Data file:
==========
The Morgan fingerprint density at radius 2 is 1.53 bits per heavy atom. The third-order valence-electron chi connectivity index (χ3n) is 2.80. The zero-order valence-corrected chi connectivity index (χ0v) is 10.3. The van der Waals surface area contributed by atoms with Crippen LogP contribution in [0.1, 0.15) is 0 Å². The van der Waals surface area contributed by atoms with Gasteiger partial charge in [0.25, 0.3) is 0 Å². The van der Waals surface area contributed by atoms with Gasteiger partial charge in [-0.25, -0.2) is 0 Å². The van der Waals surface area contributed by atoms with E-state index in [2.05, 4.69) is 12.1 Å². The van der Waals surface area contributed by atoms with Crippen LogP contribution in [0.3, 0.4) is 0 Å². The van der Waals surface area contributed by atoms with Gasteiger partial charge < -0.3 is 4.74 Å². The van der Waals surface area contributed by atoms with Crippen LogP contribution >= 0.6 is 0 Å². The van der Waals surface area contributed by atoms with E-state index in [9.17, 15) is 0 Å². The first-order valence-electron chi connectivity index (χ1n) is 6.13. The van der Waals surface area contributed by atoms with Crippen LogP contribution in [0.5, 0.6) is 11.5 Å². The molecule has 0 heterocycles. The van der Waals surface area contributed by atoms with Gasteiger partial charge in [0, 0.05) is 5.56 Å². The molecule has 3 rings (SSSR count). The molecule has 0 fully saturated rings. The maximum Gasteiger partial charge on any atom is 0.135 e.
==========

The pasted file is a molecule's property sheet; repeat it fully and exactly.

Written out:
The Morgan fingerprint density at radius 2 is 1.53 bits per heavy atom. The third-order valence-electron chi connectivity index (χ3n) is 2.80. The zero-order valence-corrected chi connectivity index (χ0v) is 10.3. The van der Waals surface area contributed by atoms with Crippen LogP contribution in [0.1, 0.15) is 0 Å². The van der Waals surface area contributed by atoms with Gasteiger partial charge in [0.25, 0.3) is 0 Å². The van der Waals surface area contributed by atoms with Gasteiger partial charge in [-0.25, -0.2) is 0 Å². The van der Waals surface area contributed by atoms with E-state index in [2.05, 4.69) is 12.1 Å². The van der Waals surface area contributed by atoms with Crippen LogP contribution in [0.3, 0.4) is 0 Å². The van der Waals surface area contributed by atoms with Gasteiger partial charge < -0.3 is 4.74 Å². The van der Waals surface area contributed by atoms with Crippen LogP contribution >= 0.6 is 0 Å². The van der Waals surface area contributed by atoms with E-state index in [9.17, 15) is 0 Å². The first-order valence-electron chi connectivity index (χ1n) is 6.13. The van der Waals surface area contributed by atoms with Crippen LogP contribution in [0.5, 0.6) is 11.5 Å². The molecule has 0 heterocycles. The van der Waals surface area contributed by atoms with Gasteiger partial charge in [0, 0.05) is 5.56 Å². The molecule has 3 rings (SSSR count). The molecule has 0 fully saturated rings. The maximum Gasteiger partial charge on any atom is 0.135 e.